Chemistry and sulfation of lead acid batteries

The simplest way to explain the chemistry of lead acid batteries is by referring to the change in the specific gravity of the electrolyte. The specific gravity of the electrolyte is also the most reliable parameter for determining the state of charge of a battery.

An electrolyte is a mixture of distilled water and sulphuric acid, and the specific gravity of the electrolyte is the ratio between sulphuric acid and distilled water in the electrolyte.

In the absence of external impact on the specific gravity of the electrolyte, it changes depending on the state of charge of a battery, that is, the battery charge level.

The specific gravity in a completely charged battery is 1.285 kg/dm3, whereas in an empty battery it is 1.150 kg/m3 (at +200C)

This means that the share of sulphuric acid in the electrolyte varies according to the state of charge of a battery.

In practice, the specific gravity of the electrolyte is simply determined using a barometer, refractometer, etc.

When a battery discharges, the sulphuric acid from the electrolyte binds with the lead from the electrodes to form lead sulphate molecules (PbSO4) which appear as a layer of crystals on the electrodes. This creates a lack of sulphuric acid in the electrolyte manifested as reduced specific gravity.

The creation of a lead sulphate layer on the electrodes is called primary or daily sulfation.

During charging, the PbSO4 molecule decomposes into the SO4 group (so-called acid residue) and lead. This process is called primary desulfation.

When acid residue binds with 2 atoms of hydrogen to form again a sulphuric acid molecule H2SO, an increase in the specific gravity of the electrolyte is observed. A lead atom from the lead sulphate molecule falls into the sedimentation tank and builds up a so-called brown sludge or conductive sediment at the bottom of the battery.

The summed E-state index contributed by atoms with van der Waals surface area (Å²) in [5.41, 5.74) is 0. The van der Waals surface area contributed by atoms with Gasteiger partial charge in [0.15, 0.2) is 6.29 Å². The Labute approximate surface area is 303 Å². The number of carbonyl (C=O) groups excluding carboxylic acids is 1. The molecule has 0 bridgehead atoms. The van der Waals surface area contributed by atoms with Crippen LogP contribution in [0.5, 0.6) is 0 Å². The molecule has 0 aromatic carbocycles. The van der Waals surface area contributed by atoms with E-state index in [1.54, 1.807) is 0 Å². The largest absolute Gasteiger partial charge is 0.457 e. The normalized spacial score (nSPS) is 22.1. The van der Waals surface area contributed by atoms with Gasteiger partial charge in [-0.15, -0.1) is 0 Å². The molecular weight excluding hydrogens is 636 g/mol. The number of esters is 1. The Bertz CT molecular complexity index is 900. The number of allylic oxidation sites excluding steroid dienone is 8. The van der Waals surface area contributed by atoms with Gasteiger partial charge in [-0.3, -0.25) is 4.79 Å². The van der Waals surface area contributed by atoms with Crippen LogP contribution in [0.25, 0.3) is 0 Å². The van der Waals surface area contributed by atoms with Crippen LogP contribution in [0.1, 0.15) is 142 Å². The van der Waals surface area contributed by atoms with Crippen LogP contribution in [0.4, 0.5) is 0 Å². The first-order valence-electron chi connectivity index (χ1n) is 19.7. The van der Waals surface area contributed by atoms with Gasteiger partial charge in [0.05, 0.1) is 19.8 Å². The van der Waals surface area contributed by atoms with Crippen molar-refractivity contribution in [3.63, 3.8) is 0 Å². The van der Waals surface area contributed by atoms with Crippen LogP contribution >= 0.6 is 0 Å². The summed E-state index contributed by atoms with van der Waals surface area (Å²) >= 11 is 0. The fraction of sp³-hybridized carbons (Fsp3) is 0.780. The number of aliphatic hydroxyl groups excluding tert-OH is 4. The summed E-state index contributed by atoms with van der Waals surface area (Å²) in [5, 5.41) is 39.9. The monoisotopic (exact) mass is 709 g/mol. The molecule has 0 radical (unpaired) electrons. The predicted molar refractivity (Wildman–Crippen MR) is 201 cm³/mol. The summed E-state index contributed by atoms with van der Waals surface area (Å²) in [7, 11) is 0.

Therefore, sulfation is a completely natural occurrence which is reversed when the battery is charged again.


Supplementary charging of the battery, SULPHATE STRATIFICATION

For a number of reasons, in everyday practice, you can rarely see a battery being completely charged or discharged in regular time intervals.

Battery users are often forced to resort to supplementary charging. Moreover, there are problems with self-discharge as well as charger issues.

In practice, charging almost never results in a completely charged battery. The duration of such charging often depends on the duration of the break or another interruption at work. This is in fact incomplete charging.

The chemical-physical aspect of this condition can be described as follows:

Part of the SO4 is on the plates in the form of PbSO4, and part of it is in the electrolyte in the form of sulphuric acid.

If we start the charging process now, we actually started the process of increasing the specific gravity of the electrolyte, that is, the process of decomposition of PbSOinto the SO4 group and lead.

If we were to charge a battery to 1.285 kg/dm3, we would actually transform all the PbSOfrom the electrodes into its constituents.

However, in practice, this is almost never the case.

By charging the battery for a short time, we actually transform only part of the PbSO4 into its constituents, leaving most of it on the electrodes.

Now, we restart the battery discharging process, that is, the process of reducing the specific gravity, that is, the process of crystallizing of the PbSO4 on the electrodes. The problem here is that this new layer actually builds on the previous layer thus increasing the sulphate layer. This is called LEAD SULPHATE STRATIFICATION.

This occurrence is harmful for a number of reasons:

  • it decreases the active electrode surface which makes it impossible to charge the battery to its nominal capacity.
  • it increases the internal resistance (impedance) inside the battery which increases the amount of heat lost during the charging of the battery.

Bojan Fort Mlakar, BSc (El. Eng.)